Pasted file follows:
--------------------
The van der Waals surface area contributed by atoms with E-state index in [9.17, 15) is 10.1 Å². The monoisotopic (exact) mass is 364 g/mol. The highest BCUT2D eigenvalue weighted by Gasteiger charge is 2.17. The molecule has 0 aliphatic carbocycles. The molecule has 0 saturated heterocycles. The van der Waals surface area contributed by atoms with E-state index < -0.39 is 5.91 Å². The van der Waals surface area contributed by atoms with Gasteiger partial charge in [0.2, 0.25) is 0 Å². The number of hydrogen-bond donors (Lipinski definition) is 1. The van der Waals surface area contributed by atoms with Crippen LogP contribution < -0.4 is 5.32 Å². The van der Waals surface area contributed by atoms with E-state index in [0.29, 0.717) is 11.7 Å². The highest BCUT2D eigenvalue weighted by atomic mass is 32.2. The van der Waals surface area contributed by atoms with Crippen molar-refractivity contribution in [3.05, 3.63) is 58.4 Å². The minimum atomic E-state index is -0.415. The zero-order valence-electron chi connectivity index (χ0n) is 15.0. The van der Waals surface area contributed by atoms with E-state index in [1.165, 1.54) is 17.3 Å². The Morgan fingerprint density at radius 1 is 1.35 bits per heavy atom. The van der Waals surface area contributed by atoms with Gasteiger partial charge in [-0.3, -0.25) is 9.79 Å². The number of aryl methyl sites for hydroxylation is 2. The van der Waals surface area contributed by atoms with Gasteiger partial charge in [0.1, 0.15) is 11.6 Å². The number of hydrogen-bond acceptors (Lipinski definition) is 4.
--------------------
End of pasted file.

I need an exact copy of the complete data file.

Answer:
The van der Waals surface area contributed by atoms with E-state index in [9.17, 15) is 10.1 Å². The monoisotopic (exact) mass is 364 g/mol. The highest BCUT2D eigenvalue weighted by Gasteiger charge is 2.17. The molecule has 0 aliphatic carbocycles. The molecule has 0 saturated heterocycles. The van der Waals surface area contributed by atoms with E-state index < -0.39 is 5.91 Å². The van der Waals surface area contributed by atoms with Gasteiger partial charge in [0.2, 0.25) is 0 Å². The number of hydrogen-bond donors (Lipinski definition) is 1. The van der Waals surface area contributed by atoms with Crippen LogP contribution < -0.4 is 5.32 Å². The van der Waals surface area contributed by atoms with E-state index in [0.29, 0.717) is 11.7 Å². The highest BCUT2D eigenvalue weighted by atomic mass is 32.2. The van der Waals surface area contributed by atoms with Crippen molar-refractivity contribution in [3.05, 3.63) is 58.4 Å². The minimum atomic E-state index is -0.415. The zero-order valence-electron chi connectivity index (χ0n) is 15.0. The van der Waals surface area contributed by atoms with E-state index in [1.165, 1.54) is 17.3 Å². The Morgan fingerprint density at radius 1 is 1.35 bits per heavy atom. The van der Waals surface area contributed by atoms with Gasteiger partial charge in [-0.3, -0.25) is 9.79 Å². The number of aryl methyl sites for hydroxylation is 2. The van der Waals surface area contributed by atoms with Gasteiger partial charge in [0.1, 0.15) is 11.6 Å². The number of hydrogen-bond acceptors (Lipinski definition) is 4.